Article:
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My my..

And the natives are already frothing at the mouth..

Me thinks if you took a poll, most doctors would NOT support this article. It appears obvious, at least to me, that the doctors quoted were cherry-picked. And that makes sense, the article was trying to make a point (right or wrong), not portray both sides of an issue. According to some surveys, approximately 1/3 of doctors own firearms (here). Which is the same as the national average quoted in the article.

I could probably find a few mechanics who believe that firearms in vehicles lead to more violent road-rage incidents. And then write a dandy article expounding on the "dangers of vehicle-gun violence." But it wouldn't make all mechanics gun-grabbers any more than it would doctors.

What I find (and have always found) disturbing is the term, "Gun Violence." Which is usually used in the wrong context, and seems to imply that "possessed" guns are walking around causing violence and mayhem. But mostly because it is bad grammar, and nothing bothers me more than someone elses bad grammar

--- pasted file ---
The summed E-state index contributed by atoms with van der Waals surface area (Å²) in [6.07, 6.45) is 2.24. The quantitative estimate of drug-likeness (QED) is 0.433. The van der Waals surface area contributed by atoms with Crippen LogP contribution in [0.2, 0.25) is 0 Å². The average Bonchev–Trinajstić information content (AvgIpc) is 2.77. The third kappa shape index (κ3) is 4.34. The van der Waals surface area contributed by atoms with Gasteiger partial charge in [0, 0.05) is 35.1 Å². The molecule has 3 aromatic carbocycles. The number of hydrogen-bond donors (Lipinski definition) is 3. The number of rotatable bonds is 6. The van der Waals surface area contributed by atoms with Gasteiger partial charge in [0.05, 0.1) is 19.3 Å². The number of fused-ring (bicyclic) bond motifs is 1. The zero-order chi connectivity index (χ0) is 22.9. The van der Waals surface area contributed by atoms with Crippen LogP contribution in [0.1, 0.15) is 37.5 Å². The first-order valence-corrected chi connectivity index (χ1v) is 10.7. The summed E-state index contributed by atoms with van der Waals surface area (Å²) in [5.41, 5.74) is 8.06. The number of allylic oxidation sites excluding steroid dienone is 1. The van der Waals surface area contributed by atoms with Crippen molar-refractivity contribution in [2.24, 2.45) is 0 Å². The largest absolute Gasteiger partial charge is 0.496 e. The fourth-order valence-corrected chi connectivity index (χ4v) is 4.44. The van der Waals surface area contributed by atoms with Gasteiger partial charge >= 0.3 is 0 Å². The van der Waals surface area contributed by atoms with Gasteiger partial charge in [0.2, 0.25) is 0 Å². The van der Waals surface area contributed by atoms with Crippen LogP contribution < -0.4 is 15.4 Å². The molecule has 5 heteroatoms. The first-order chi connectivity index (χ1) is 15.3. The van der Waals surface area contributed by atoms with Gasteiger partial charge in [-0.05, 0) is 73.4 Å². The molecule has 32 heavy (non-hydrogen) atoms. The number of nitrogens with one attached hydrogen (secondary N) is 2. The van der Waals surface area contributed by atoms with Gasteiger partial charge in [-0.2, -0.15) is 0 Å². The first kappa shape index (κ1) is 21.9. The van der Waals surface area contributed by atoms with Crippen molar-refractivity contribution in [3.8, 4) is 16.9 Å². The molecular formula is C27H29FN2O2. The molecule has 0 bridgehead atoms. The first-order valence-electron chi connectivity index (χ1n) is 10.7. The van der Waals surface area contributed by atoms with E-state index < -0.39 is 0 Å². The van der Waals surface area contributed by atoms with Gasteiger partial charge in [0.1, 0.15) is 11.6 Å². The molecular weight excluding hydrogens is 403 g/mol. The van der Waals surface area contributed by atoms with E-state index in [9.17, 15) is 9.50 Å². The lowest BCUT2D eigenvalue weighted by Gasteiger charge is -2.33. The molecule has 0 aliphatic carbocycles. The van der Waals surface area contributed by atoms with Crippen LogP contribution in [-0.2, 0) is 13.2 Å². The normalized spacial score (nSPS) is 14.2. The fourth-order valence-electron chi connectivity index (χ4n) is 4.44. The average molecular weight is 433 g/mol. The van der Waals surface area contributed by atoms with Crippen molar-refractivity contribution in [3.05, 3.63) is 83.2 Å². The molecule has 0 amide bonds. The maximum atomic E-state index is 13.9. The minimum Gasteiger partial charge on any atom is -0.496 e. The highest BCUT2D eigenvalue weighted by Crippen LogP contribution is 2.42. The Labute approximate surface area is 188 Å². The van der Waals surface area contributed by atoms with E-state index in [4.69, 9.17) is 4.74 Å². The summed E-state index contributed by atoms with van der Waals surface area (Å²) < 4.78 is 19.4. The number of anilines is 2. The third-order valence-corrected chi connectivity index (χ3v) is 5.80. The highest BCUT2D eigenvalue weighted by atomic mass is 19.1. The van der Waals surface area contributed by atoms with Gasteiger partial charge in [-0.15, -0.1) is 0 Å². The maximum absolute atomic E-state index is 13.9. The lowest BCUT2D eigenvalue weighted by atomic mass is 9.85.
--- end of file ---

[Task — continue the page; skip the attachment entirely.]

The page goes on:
PS:
Quote:
Stats from trial lawyers indicate doctors could SAVE FAR MORE LIVES by helping the profession to rid itself of bad doctors than they can by ridding US of guns.
That's like asking the Democrats for stats on the Republicans (or vice versa), or asking a hillbilly to judge gourmet dishes, what they say won't really mean anything. Between the bias and the ignorance, it's just pretty noise.

Quote:
It is true, doctors kill far more people by error and malpractice than guns do. The ratio is at least 2:1.
That's like comparing apples to eggplants. The two situations aren't even remotely comparable.
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Old August 14, 2012, 12:36 PM   #36
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Focus on the rhetoric, but follow the money...

This idea has cropped up several times before, and likely will again. The concept that undesirable behavior is a disease has been with us for a long time. All that seems to change is the specific area of focus.